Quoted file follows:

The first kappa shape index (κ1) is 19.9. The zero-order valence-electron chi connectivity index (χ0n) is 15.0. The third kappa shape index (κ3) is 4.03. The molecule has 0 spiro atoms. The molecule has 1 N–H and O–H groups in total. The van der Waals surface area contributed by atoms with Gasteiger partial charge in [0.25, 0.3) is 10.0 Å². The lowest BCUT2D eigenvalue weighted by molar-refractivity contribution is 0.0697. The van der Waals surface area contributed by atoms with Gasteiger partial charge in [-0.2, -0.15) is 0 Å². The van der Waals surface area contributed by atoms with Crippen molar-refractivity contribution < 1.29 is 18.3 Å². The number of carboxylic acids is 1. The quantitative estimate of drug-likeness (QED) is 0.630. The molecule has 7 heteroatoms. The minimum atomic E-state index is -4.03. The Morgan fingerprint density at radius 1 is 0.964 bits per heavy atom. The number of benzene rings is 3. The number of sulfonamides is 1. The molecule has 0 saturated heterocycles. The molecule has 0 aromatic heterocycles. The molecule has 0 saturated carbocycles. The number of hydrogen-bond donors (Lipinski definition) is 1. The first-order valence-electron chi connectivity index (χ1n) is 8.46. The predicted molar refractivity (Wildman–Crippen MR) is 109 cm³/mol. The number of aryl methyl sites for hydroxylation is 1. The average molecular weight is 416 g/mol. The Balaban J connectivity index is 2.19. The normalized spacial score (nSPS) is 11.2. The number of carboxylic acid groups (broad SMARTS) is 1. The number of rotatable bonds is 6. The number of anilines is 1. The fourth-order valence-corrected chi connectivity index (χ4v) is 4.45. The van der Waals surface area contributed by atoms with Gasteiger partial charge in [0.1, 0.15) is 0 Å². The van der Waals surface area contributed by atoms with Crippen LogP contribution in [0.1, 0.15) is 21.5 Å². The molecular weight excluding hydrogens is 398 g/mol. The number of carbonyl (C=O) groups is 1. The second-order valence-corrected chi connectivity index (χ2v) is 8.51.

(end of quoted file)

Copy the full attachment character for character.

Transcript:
The first kappa shape index (κ1) is 19.9. The zero-order valence-electron chi connectivity index (χ0n) is 15.0. The third kappa shape index (κ3) is 4.03. The molecule has 0 spiro atoms. The molecule has 1 N–H and O–H groups in total. The van der Waals surface area contributed by atoms with Gasteiger partial charge in [0.25, 0.3) is 10.0 Å². The lowest BCUT2D eigenvalue weighted by molar-refractivity contribution is 0.0697. The van der Waals surface area contributed by atoms with Gasteiger partial charge in [-0.2, -0.15) is 0 Å². The van der Waals surface area contributed by atoms with Crippen molar-refractivity contribution < 1.29 is 18.3 Å². The number of carboxylic acids is 1. The quantitative estimate of drug-likeness (QED) is 0.630. The molecule has 7 heteroatoms. The minimum atomic E-state index is -4.03. The Morgan fingerprint density at radius 1 is 0.964 bits per heavy atom. The number of benzene rings is 3. The number of sulfonamides is 1. The molecule has 0 saturated heterocycles. The molecule has 0 aromatic heterocycles. The molecule has 0 saturated carbocycles. The number of hydrogen-bond donors (Lipinski definition) is 1. The first-order valence-electron chi connectivity index (χ1n) is 8.46. The predicted molar refractivity (Wildman–Crippen MR) is 109 cm³/mol. The number of aryl methyl sites for hydroxylation is 1. The average molecular weight is 416 g/mol. The Balaban J connectivity index is 2.19. The normalized spacial score (nSPS) is 11.2. The number of carboxylic acid groups (broad SMARTS) is 1. The number of rotatable bonds is 6. The number of anilines is 1. The fourth-order valence-corrected chi connectivity index (χ4v) is 4.45. The van der Waals surface area contributed by atoms with Gasteiger partial charge in [0.1, 0.15) is 0 Å². The van der Waals surface area contributed by atoms with Crippen LogP contribution in [0.1, 0.15) is 21.5 Å². The molecular weight excluding hydrogens is 398 g/mol. The number of carbonyl (C=O) groups is 1. The second-order valence-corrected chi connectivity index (χ2v) is 8.51.